Please use this identifier to cite or link to this item: http://hdl.handle.net/10553/36042
Title: Vegetation changes as an indicator of impact from tourist development in an arid transgressive coastal dune field
Authors: Hernández-Cordero, Antonio I. 
Hernández-Calvento, Luis 
Espino, Emma Pérez Chacón 
Keywords: 250507 Geografía física
3329 Planificación urbana
metadata.dc.subject.other: Dune vegetation
Vegetation-landforms
Urbanization
Disturbance
Succession
Issue Date: 2017
Journal: Land Use Policy 
Abstract: Arid transgressive coastal dune fields experience significant changes over short time periods. They are ideal systems to analyze environmental changes induced by human activities. This research analyzes the changes in vegetation produced by tourism in the dune field of Maspalomas (Gran Canaria, Canary Islands, Spain). Plant communities were mapped using GIS in digital ortophotos before tourism development in 1961 and then in 2003. The layers were overlaid in a GIS to analyze variations in the spatial distribution and extension of the vegetation. Detected changes were grouped into five types: no change, urban occupation, plant colonization, plant community changes and vegetation loss. Half of the dune system presented no change in vegetation. The most significant modifications were associated with urban occupation (tourist urbanizations, infrastructures and tourist facilities) and plant colonization. Urban occupation decreased the dune system surface area and resulted in disappearance or reduction of three plant communities. Plant colonization was indirectly induced by tourism infrastructure development, since it modified wind flow, there by stabilizing the dunes in some areas and forming deflation surfaces in others. The changes in spatial extent of plant communities are bioindicadors of environmental changes arising from tourism development. Vegetation changes in this study reflected stabilization processes (colonization and expansion of psammophilous herbaceous and xerophilous shrub plant communities), erosion (colonization as well as the expansion of hygrophilous and halophilous plant communities) and anthropogenic processes (occurrence of ruderal plant communities).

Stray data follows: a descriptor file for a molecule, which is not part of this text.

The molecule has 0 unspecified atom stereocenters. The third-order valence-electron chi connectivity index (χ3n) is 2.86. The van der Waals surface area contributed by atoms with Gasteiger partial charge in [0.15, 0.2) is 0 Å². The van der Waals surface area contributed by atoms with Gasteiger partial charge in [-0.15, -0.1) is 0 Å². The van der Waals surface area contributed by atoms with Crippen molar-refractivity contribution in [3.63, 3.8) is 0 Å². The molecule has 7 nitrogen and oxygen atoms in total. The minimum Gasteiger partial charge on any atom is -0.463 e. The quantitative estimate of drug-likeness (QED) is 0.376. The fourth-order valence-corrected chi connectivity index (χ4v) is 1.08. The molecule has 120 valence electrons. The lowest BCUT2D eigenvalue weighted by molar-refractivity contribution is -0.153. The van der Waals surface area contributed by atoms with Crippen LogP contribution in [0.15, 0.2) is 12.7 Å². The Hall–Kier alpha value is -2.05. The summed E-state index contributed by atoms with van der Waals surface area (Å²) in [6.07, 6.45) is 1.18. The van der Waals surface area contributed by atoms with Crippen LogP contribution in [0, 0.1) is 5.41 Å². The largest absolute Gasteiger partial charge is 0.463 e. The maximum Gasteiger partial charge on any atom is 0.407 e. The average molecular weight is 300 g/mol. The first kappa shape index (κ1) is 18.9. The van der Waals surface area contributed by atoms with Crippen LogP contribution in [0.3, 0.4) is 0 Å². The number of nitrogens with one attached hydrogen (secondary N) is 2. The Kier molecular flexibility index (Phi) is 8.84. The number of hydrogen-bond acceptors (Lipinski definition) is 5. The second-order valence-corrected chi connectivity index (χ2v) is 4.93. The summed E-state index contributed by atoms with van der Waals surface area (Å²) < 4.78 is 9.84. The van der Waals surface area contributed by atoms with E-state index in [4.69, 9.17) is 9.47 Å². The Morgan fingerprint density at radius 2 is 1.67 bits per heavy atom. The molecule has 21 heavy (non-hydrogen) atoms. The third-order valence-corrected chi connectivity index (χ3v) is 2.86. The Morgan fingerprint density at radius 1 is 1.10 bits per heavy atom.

URI: http://hdl.handle.net/10553/36042
ISSN: 0264-8377
DOI: 10.1016/j.landusepol.2017.03.026
Source: Land Use Policy[ISSN 0264-8377],v. 64, p. 479-491
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